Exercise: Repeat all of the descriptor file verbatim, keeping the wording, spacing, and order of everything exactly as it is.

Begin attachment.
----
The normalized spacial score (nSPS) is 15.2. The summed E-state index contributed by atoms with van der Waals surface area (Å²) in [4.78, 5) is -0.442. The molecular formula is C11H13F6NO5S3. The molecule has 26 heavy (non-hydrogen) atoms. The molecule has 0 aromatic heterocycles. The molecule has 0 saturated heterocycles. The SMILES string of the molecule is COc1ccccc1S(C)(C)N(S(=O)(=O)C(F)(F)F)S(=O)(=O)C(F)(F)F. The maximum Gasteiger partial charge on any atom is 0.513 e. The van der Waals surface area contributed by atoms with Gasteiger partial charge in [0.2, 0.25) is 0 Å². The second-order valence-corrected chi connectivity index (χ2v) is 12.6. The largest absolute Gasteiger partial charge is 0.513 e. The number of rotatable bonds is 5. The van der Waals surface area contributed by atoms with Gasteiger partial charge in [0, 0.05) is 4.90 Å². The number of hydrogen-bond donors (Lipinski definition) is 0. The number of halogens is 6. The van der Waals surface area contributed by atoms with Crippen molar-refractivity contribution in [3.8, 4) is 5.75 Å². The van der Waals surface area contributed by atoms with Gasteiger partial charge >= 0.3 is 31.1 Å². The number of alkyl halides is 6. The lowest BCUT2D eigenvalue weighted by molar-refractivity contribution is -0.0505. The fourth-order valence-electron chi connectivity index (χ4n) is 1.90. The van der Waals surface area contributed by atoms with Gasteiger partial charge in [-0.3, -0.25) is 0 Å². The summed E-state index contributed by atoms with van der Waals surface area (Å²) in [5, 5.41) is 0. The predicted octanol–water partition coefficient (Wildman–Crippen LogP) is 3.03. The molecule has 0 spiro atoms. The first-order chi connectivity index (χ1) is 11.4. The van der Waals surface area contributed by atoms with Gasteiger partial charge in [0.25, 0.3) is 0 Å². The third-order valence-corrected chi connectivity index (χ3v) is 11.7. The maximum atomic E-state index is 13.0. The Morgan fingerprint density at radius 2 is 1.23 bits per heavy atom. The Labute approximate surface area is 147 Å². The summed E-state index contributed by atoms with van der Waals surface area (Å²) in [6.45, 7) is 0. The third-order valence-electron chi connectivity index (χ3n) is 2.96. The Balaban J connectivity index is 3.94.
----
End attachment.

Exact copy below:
The normalized spacial score (nSPS) is 15.2. The summed E-state index contributed by atoms with van der Waals surface area (Å²) in [4.78, 5) is -0.442. The molecular formula is C11H13F6NO5S3. The molecule has 26 heavy (non-hydrogen) atoms. The molecule has 0 aromatic heterocycles. The molecule has 0 saturated heterocycles. The SMILES string of the molecule is COc1ccccc1S(C)(C)N(S(=O)(=O)C(F)(F)F)S(=O)(=O)C(F)(F)F. The maximum Gasteiger partial charge on any atom is 0.513 e. The van der Waals surface area contributed by atoms with Gasteiger partial charge in [0.2, 0.25) is 0 Å². The second-order valence-corrected chi connectivity index (χ2v) is 12.6. The largest absolute Gasteiger partial charge is 0.513 e. The number of rotatable bonds is 5. The van der Waals surface area contributed by atoms with Gasteiger partial charge in [0, 0.05) is 4.90 Å². The number of hydrogen-bond donors (Lipinski definition) is 0. The number of halogens is 6. The van der Waals surface area contributed by atoms with Crippen molar-refractivity contribution in [3.8, 4) is 5.75 Å². The van der Waals surface area contributed by atoms with Gasteiger partial charge >= 0.3 is 31.1 Å². The number of alkyl halides is 6. The lowest BCUT2D eigenvalue weighted by molar-refractivity contribution is -0.0505. The fourth-order valence-electron chi connectivity index (χ4n) is 1.90. The van der Waals surface area contributed by atoms with Gasteiger partial charge in [-0.3, -0.25) is 0 Å². The summed E-state index contributed by atoms with van der Waals surface area (Å²) in [5, 5.41) is 0. The predicted octanol–water partition coefficient (Wildman–Crippen LogP) is 3.03. The molecule has 0 spiro atoms. The first-order chi connectivity index (χ1) is 11.4. The van der Waals surface area contributed by atoms with Gasteiger partial charge in [0.25, 0.3) is 0 Å². The third-order valence-corrected chi connectivity index (χ3v) is 11.7. The maximum atomic E-state index is 13.0. The Morgan fingerprint density at radius 2 is 1.23 bits per heavy atom. The Labute approximate surface area is 147 Å². The summed E-state index contributed by atoms with van der Waals surface area (Å²) in [6.45, 7) is 0. The third-order valence-electron chi connectivity index (χ3n) is 2.96. The Balaban J connectivity index is 3.94.